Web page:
The sixth Sino-US Strategic and Economic Dialogue has attracted global attention for reaching hundreds of agreements. But, for strategists in both countries, the significance of the dialogue goes far beyond the specific achievements. Decision-makers from both countries harnessed the opportunity and prevented an abrupt downward spiral of bilateral ties, opening up new opportunities for the establishment of a new-type major-country relationship.
During their historic meeting in June 2013, Chinese President Xi Jinping and US President Barack Obama reached an important consensus to build a new-type of major-country relationship. Yet during the past six months, Sino-US relations have become increasingly fierce and fractious. The United States once maintained neutrality over China’s territorial disputes with neighboring countries. But there seems to have been a change in the US stance. Instead, the US is actively intervening in China’s maritime disputes in the east and south China seas. During his visit to Japan in April, Obama stated for the first time that the Diaoyu Islands are covered by the US-Japan defense treaty. The US has persistently developed military ties with the Philippines and Vietnam, and supported the Philippines to sue China at an international maritime tribunal. From the CICA summit in Shanghai to the Shangri-La Dialogue in Singapore, there has been an unprecedented exchange of verbal animosity. A number of people have also misinterpreted the Chinese proposal that “Asian security concerns should be taken care of by Asians”, inferring that China wants to elbow the US out of the region. In both the US State Department to the Defense Department, a few officials have openly accused China of being provocative and attempting to change the status quo in maritime disputes. The US has conducted global eavesdropping, which was documented in June a report about secret US surveillance of China. But the US has instead taken arbitrary legal action against Chinese PLA officers on charges of spying.
In history, a rising power usually challenges the existing international order, and may thus directly threaten the hegemony of the incumbent power. In return, the hegemonic power resorts to a strategy of containment, finally resulting in war. Since China has become the second largest economy in the world, the US will proceed from its own hegemonic strategy in order to strengthen containment of China, while simultaneously reinforcing engagement. Yet, China will not be willing to accept suppression and will instead counteract. Given their strong interdependence, China and the US may not easily come into direct confrontation. Yet, US intervention in China’s territorial disputes with its neighbors may seriously disrupt the Sino-US relationship. In the long term, although China is committed to a path of peaceful development, considering the two countries’ structural contradictions, as well as lingering US strategic suspicion of China, the building of strategic mutual trust will prove a challenging task.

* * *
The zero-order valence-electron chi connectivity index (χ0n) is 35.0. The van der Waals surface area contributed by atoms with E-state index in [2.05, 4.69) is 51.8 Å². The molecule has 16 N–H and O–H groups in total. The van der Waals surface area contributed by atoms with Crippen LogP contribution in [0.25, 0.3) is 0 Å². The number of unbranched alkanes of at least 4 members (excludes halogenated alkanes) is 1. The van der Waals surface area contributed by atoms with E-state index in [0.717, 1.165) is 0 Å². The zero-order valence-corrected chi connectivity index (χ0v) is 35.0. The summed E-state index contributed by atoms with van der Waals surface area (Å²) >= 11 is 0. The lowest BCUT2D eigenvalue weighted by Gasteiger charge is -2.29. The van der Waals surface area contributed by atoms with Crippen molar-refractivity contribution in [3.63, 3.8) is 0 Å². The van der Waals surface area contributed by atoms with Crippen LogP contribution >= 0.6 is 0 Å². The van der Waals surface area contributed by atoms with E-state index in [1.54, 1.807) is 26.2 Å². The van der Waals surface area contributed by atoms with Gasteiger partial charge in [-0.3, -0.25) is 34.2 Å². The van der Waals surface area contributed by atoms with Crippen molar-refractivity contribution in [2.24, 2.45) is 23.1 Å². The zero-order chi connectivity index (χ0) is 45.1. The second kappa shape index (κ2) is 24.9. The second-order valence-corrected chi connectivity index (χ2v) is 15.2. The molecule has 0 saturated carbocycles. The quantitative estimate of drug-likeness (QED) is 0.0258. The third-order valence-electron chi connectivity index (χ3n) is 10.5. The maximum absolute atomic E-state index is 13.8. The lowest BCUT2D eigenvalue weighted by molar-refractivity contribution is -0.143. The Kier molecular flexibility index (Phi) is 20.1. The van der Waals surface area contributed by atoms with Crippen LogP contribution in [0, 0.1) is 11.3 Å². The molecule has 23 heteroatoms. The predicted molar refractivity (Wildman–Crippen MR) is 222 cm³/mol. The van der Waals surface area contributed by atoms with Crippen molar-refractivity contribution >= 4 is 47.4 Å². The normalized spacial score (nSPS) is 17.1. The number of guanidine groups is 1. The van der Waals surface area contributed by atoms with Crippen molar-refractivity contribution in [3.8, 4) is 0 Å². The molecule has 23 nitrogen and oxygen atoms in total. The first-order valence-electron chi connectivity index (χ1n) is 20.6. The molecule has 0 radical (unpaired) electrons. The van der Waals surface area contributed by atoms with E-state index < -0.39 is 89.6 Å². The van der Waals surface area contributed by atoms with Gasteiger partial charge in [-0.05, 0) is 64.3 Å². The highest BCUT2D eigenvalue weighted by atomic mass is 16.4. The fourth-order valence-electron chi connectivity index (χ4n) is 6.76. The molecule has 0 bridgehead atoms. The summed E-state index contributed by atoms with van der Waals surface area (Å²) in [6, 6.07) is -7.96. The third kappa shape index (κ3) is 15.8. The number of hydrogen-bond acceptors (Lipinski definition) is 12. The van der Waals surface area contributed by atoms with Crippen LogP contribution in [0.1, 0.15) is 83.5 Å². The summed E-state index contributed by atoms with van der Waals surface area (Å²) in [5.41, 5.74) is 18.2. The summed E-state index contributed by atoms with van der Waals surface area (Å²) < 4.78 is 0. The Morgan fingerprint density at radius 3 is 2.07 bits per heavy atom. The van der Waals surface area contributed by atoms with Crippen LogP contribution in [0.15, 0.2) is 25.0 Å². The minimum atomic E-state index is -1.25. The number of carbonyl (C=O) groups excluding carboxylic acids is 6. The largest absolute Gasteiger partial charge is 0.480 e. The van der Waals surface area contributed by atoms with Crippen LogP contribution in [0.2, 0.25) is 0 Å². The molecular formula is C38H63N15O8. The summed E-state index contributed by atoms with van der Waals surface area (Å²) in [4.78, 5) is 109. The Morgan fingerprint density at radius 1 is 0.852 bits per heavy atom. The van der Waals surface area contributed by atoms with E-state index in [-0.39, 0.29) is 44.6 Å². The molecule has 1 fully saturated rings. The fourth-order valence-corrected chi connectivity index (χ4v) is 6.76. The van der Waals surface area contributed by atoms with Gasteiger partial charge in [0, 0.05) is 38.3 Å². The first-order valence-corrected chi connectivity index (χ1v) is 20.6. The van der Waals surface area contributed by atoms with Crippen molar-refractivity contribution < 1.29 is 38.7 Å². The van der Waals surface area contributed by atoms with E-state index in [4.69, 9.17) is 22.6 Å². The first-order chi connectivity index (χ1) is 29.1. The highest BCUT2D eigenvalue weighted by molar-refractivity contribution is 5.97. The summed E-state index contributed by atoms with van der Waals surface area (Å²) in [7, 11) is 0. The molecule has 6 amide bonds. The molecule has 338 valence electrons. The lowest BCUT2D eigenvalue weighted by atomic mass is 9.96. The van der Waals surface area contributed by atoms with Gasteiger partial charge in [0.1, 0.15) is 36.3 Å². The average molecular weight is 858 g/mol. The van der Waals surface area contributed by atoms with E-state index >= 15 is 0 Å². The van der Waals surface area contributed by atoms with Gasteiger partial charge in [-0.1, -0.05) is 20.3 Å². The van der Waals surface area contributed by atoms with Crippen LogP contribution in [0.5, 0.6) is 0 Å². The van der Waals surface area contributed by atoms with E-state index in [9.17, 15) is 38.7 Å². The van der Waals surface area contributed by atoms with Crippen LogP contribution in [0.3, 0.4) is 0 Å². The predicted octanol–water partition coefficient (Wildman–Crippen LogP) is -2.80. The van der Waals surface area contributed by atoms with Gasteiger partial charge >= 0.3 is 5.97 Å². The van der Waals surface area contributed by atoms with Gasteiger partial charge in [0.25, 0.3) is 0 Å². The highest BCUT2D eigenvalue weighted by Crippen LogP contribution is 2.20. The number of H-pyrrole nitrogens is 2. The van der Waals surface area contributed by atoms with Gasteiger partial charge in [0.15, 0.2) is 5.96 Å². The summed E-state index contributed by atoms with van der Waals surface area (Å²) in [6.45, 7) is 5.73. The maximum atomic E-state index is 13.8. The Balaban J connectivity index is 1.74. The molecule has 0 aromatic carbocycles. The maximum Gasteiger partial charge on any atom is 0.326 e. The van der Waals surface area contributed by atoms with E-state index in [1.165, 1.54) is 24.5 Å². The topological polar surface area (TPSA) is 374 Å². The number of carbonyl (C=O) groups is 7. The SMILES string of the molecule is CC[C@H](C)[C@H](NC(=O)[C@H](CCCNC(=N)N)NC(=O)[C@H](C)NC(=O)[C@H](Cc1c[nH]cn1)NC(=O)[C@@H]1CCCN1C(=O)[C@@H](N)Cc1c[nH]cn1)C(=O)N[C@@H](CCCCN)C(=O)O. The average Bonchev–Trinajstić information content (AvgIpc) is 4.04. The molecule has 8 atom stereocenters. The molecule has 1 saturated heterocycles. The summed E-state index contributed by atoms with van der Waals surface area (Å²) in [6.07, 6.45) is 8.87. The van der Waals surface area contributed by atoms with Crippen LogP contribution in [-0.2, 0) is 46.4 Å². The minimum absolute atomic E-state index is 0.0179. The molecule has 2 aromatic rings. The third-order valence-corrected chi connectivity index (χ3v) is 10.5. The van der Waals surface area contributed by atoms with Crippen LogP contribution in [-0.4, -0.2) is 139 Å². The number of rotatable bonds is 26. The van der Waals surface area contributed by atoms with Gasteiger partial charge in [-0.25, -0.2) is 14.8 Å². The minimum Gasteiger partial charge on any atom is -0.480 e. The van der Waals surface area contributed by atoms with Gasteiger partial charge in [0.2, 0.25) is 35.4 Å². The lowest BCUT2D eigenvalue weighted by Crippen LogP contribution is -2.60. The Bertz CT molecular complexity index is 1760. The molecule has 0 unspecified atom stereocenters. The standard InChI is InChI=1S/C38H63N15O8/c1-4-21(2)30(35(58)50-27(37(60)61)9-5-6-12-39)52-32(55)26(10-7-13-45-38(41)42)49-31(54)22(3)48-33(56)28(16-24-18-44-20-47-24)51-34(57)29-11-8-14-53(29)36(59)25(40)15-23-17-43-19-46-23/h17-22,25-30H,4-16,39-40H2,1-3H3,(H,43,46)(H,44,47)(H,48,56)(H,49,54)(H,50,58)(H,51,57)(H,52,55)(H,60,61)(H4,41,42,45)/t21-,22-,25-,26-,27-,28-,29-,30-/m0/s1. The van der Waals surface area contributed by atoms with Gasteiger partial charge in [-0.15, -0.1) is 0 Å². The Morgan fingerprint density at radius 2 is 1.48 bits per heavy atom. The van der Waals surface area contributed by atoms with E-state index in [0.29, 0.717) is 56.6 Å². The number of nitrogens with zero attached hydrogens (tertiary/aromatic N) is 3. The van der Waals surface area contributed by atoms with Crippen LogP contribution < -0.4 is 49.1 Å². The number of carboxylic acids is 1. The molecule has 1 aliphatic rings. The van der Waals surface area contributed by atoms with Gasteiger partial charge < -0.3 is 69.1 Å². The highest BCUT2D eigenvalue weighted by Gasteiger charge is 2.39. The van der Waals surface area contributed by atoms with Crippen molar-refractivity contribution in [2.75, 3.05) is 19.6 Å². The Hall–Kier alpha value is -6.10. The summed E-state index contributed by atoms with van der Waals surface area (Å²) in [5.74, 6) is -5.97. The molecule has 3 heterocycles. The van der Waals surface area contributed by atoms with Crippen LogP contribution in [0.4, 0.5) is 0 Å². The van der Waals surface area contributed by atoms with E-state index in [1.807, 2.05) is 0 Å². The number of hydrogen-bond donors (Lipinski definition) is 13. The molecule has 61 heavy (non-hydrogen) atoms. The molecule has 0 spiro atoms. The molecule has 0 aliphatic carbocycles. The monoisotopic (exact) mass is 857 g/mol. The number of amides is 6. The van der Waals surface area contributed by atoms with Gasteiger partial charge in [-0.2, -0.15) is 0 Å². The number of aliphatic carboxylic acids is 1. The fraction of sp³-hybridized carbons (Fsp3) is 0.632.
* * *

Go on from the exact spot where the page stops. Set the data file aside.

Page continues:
During the recent S&ED, high-level decision-makers from both countries reached a consensus on how to regulate the future direction of bilateral relations. On February 14, while meeting with US Secretary of State John Kerry, Xi asked the Kerry to tell Obama: “The Chinese side is resolutely dedicated to working together with the US in building a new-type major-country relationship between China and the United States, and willing to enhance dialogue, increase mutual trust, deepen cooperation, and properly handle differences with the US, promoting continuous, healthy and steady progress of the new-type major-country relationship.” In a written message, Obama said the US side is committed to building a new-type of major-country relationship with China, reinforcing pragmatic cooperation, and constructively dealing with differences. In his keynote speech at the opening ceremony, Xi mentioned the “new-type major-country relationship” nine times.
Xi’s speech featured a more comprehensive and in-depth elaboration of the idea of the new-type of major-country relationship. First, both sides should increase mutual trust and maintain a clear sense of direction. To realize the Chinese Dream, China is determined to follow a path of peaceful development; adhere to its diplomatic philosophy of amity, sincerity, mutual benefits and tolerance in the neighborhood; and develop friendly ties with all countries in the world. This promise shows that China will not challenge or change the status quo. Misjudging China’s strategic intentions will lead to mistakes of enormous proportions. Second, the two parties should respect each other, accumulate common interests, and resolve their differences. China and the US share a number of common interests, which forms the foundation of collaboration. The two should therefore try to manage their differences in a constructive manner. In the meantime, they should show patience, and not be distracted by occasional nasty words or deeds. They should manage their conflicts and frictions. Third, they should stick to equality and mutual benefits, and deepen their cooperation. In the world’s largest economies, common interests far outrun the differences in the face of regional and global challenges.
There is no historical precedent for building a new-type of major-country relationship. And, the establishment of such a relationship entails long-term effort. But, as Xi pointed out, such a relationship benefits both countries and the world at large. Challenging as it is, such an attempt will create a constructive model for future relations between rising powers and incumbent powers.
Fu Mengzi is Vice President of China Institutes of Contemporary International Relations.